Commenting has been disabled on edweek.org effective Sept. 8. Please visit our FAQ section for more details. To get in touch with us visit our contact page, follow us on social media, or submit a Letter to the Editor.


Events

This content is provided by our sponsor. It is not written by and does not necessarily reflect the views of Education Week's editorial staff.
Sponsor
Teaching Webinar
6 Key Trends in Teaching and Learning
As we enter the third school year affected by the pandemic—and a return to the classroom for many—we come better prepared, but questions remain. How will the last year impact teaching and learning this school
Content provided by Instructure
This content is provided by our sponsor. It is not written by and does not necessarily reflect the views of Education Week's editorial staff.
Sponsor
School & District Management Webinar
Ensuring Continuity of Learning: How to Prepare for the Next Disruption
Across the country, K-12 schools and districts are, again, considering how to ensure effective continuity of learning in the face of emerging COVID variants, politicized debates, and more. Learn from Alexandria City Public Schools superintendent
Content provided by Class
Teaching Profession Live Online Discussion What Have We Learned From Teachers During the Pandemic?
University of California, Santa Cruz, researcher Lora Bartlett and her colleagues spent months studying how the pandemic affected classroom teachers. We will discuss the takeaways from her research not only for teachers, but also for

EdWeek Top School Jobs

Teacher Jobs
Search over ten thousand teaching jobs nationwide — elementary, middle, high school and more.
View Jobs
Principal Jobs
Find hundreds of jobs for principals, assistant principals, and other school leadership roles.
View Jobs
Administrator Jobs
Over a thousand district-level jobs: superintendents, directors, more.
View Jobs
Support Staff Jobs
Search thousands of jobs, from paraprofessionals to counselors and more.
View Jobs

Read Next

Education Schools Get the Brunt of Latest COVID Wave in South Carolina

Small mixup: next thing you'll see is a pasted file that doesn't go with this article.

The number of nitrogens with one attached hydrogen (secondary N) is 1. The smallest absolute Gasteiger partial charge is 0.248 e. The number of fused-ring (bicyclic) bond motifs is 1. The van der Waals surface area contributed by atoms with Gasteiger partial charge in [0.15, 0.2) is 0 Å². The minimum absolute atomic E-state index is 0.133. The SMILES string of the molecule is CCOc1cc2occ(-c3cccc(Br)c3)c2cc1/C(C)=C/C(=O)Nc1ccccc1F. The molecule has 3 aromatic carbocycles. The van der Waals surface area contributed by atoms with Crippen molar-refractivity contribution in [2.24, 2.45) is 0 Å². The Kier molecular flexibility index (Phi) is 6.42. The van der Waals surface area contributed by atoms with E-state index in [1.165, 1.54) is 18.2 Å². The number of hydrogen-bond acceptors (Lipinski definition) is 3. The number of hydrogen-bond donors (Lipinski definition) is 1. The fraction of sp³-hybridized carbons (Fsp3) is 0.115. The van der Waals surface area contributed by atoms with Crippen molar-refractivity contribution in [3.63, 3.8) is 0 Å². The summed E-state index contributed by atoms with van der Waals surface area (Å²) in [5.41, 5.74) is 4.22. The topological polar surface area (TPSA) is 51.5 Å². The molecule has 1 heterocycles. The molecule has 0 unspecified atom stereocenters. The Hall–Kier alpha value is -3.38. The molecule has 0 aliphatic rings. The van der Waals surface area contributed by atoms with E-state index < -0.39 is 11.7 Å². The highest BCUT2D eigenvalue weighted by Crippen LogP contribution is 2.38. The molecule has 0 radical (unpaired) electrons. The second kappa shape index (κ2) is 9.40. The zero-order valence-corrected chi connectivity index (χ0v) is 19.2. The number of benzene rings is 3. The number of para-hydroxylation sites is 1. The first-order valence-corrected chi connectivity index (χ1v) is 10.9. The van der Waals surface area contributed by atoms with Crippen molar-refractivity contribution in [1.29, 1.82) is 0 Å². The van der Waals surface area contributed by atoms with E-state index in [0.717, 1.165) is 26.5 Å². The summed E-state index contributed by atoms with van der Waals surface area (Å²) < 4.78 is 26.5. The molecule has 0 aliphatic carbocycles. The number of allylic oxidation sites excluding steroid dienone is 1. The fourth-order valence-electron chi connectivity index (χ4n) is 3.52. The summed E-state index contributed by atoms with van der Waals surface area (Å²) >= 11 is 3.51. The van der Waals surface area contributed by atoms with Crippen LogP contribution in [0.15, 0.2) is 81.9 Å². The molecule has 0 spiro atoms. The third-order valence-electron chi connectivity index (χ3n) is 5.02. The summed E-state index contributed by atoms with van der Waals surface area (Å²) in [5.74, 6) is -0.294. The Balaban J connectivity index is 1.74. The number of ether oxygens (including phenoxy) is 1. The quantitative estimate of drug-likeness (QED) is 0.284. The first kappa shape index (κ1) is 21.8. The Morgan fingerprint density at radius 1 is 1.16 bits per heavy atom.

In the past few weeks, South Carolina has set records for COVID-19 hospitalizations and new cases have approached peak levels of last winter.
4 min read
Two Camden Elementary School students in masks listen as South Carolina Gov. Henry McMaster talks about steps the school is taking to fight COVID-19, Wednesday, Sept. 15, 2021, in Camden, S.C. McMaster has adamantly and repeatedly come out against requiring masks in schools even as the average number of daily COVID-19 cases in the state has risen since early June. (AP Photo/Jeffrey Collins)
Education More States Are Requiring Schools to Teach Native American History and Culture
Advocates say their efforts have gained some momentum with the nation’s reckoning over racial injustice since the killing of George Floyd.
3 min read
A dancer participates in an intertribal dance at Schemitzun on the Mashantucket Pequot Reservation in Mashantucket, Conn., Saturday, Aug. 28, 2021. Connecticut and a handful of other states have recently decided to mandate students be taught about Native American culture and history. (AP Photo/Jessica Hill)
Education Judge's Temporary Order Allows Iowa Schools to Mandate Masks
A federal judge ordered the state to immediately halt enforcement of a law that prevents school boards from ordering masks to be worn.
4 min read
Iowa Gov. Kim Reynolds speaks to reporters following a news conference, Thursday, Aug. 19, 2021, in West Des Moines, Iowa. Reynolds lashed out at President Joe Biden Thursday after he ordered his education secretary to explore possible legal action against states that have blocked school mask mandates and other public health measures meant to protect students against COVID-19. Reynolds, a Republican, has signed a bill into law that prohibits school officials from requiring masks, raising concerns as delta variant virus cases climb across the state and schools resume classes soon. (AP Photo/Charlie Neibergall)
Education Hurricane Ida Deals New Blow to Louisiana Schools Struggling to Reopen
The opening of the school year offered teachers a chance to fully assess the pandemic's effects, only to have students forced out again.
8 min read
Six-year-old Mary-Louise Lacobon sits on a fallen tree beside the remnants of her family's home destroyed by Hurricane Ida, in Dulac, La., on Sept. 4, 2021. Louisiana students, who were back in class after a year and a half of COVID-19 disruptions kept many of them at home, are now missing school again after Hurricane Ida. A quarter-million public school students statewide have no school to report to, though top educators are promising a return is, at most, weeks away, not months.
Six-year-old Mary-Louise Lacobon sits on a fallen tree beside the remnants of her family's home destroyed by Hurricane Ida, in Dulac, La., on Sept. 4, 2021.
John Locher/AP